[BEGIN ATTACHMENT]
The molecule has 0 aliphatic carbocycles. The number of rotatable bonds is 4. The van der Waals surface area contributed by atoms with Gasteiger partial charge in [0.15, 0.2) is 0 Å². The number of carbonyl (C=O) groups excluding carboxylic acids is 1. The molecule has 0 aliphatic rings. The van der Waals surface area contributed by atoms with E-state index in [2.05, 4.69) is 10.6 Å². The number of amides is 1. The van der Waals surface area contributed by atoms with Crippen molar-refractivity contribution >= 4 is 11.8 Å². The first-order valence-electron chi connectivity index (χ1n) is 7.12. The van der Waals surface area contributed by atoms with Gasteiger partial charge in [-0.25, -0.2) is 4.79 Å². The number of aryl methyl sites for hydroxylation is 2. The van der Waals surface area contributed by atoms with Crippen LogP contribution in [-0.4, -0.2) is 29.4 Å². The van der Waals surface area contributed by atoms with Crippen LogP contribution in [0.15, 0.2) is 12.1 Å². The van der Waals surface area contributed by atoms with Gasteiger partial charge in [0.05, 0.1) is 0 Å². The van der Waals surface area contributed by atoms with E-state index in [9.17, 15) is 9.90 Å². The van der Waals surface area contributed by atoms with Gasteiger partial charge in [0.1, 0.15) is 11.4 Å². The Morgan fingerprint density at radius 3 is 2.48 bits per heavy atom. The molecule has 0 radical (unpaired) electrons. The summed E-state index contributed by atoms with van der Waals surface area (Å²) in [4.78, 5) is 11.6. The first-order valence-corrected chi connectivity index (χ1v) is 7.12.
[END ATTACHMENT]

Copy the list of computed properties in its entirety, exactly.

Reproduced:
The molecule has 0 aliphatic carbocycles. The number of rotatable bonds is 4. The van der Waals surface area contributed by atoms with Gasteiger partial charge in [0.15, 0.2) is 0 Å². The number of carbonyl (C=O) groups excluding carboxylic acids is 1. The molecule has 0 aliphatic rings. The van der Waals surface area contributed by atoms with E-state index in [2.05, 4.69) is 10.6 Å². The number of amides is 1. The van der Waals surface area contributed by atoms with Crippen molar-refractivity contribution >= 4 is 11.8 Å². The first-order valence-electron chi connectivity index (χ1n) is 7.12. The van der Waals surface area contributed by atoms with Gasteiger partial charge in [-0.25, -0.2) is 4.79 Å². The number of aryl methyl sites for hydroxylation is 2. The van der Waals surface area contributed by atoms with Crippen LogP contribution in [-0.4, -0.2) is 29.4 Å². The van der Waals surface area contributed by atoms with Crippen LogP contribution in [0.15, 0.2) is 12.1 Å². The van der Waals surface area contributed by atoms with Gasteiger partial charge in [0.05, 0.1) is 0 Å². The van der Waals surface area contributed by atoms with E-state index in [9.17, 15) is 9.90 Å². The van der Waals surface area contributed by atoms with Gasteiger partial charge in [0.1, 0.15) is 11.4 Å². The Morgan fingerprint density at radius 3 is 2.48 bits per heavy atom. The molecule has 0 radical (unpaired) electrons. The summed E-state index contributed by atoms with van der Waals surface area (Å²) in [4.78, 5) is 11.6. The first-order valence-corrected chi connectivity index (χ1v) is 7.12.